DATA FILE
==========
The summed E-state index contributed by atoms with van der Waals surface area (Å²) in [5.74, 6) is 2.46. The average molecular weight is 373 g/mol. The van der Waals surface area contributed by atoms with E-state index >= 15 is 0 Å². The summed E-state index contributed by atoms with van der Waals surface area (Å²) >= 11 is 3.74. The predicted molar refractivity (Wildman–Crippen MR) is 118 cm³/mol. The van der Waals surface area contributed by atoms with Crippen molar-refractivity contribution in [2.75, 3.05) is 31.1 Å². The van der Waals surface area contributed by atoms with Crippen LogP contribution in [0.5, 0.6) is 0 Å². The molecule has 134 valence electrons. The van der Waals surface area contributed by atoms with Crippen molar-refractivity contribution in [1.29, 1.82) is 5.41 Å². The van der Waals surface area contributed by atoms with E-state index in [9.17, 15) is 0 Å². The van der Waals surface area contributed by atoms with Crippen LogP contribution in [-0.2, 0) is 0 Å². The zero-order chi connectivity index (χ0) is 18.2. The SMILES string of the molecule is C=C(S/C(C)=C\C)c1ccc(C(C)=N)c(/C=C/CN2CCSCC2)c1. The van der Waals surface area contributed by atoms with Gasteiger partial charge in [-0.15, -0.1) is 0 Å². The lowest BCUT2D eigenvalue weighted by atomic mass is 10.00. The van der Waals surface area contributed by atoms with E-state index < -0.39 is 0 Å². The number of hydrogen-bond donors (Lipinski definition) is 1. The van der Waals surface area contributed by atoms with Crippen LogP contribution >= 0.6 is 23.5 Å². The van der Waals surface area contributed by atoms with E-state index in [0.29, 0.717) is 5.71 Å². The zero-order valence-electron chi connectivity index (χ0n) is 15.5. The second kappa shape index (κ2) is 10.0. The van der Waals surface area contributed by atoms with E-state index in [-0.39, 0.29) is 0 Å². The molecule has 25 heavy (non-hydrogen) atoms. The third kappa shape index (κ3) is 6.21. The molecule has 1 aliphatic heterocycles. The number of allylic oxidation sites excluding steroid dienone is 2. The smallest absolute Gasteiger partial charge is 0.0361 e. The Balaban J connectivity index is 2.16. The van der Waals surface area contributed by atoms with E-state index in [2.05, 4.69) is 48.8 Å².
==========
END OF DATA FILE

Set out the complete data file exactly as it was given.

The summed E-state index contributed by atoms with van der Waals surface area (Å²) in [5.74, 6) is 2.46. The average molecular weight is 373 g/mol. The van der Waals surface area contributed by atoms with E-state index >= 15 is 0 Å². The summed E-state index contributed by atoms with van der Waals surface area (Å²) >= 11 is 3.74. The predicted molar refractivity (Wildman–Crippen MR) is 118 cm³/mol. The van der Waals surface area contributed by atoms with Crippen molar-refractivity contribution in [2.75, 3.05) is 31.1 Å². The van der Waals surface area contributed by atoms with Crippen LogP contribution in [0.5, 0.6) is 0 Å². The molecule has 134 valence electrons. The van der Waals surface area contributed by atoms with Crippen molar-refractivity contribution in [1.29, 1.82) is 5.41 Å². The van der Waals surface area contributed by atoms with E-state index in [9.17, 15) is 0 Å². The van der Waals surface area contributed by atoms with Crippen LogP contribution in [-0.2, 0) is 0 Å². The zero-order chi connectivity index (χ0) is 18.2. The SMILES string of the molecule is C=C(S/C(C)=C\C)c1ccc(C(C)=N)c(/C=C/CN2CCSCC2)c1. The van der Waals surface area contributed by atoms with Gasteiger partial charge in [-0.15, -0.1) is 0 Å². The lowest BCUT2D eigenvalue weighted by atomic mass is 10.00. The van der Waals surface area contributed by atoms with E-state index < -0.39 is 0 Å². The number of hydrogen-bond donors (Lipinski definition) is 1. The van der Waals surface area contributed by atoms with Crippen LogP contribution >= 0.6 is 23.5 Å². The van der Waals surface area contributed by atoms with E-state index in [0.29, 0.717) is 5.71 Å². The zero-order valence-electron chi connectivity index (χ0n) is 15.5. The second kappa shape index (κ2) is 10.0. The van der Waals surface area contributed by atoms with E-state index in [-0.39, 0.29) is 0 Å². The molecule has 25 heavy (non-hydrogen) atoms. The third kappa shape index (κ3) is 6.21. The molecule has 1 aliphatic heterocycles. The number of allylic oxidation sites excluding steroid dienone is 2. The smallest absolute Gasteiger partial charge is 0.0361 e. The Balaban J connectivity index is 2.16. The van der Waals surface area contributed by atoms with E-state index in [2.05, 4.69) is 48.8 Å².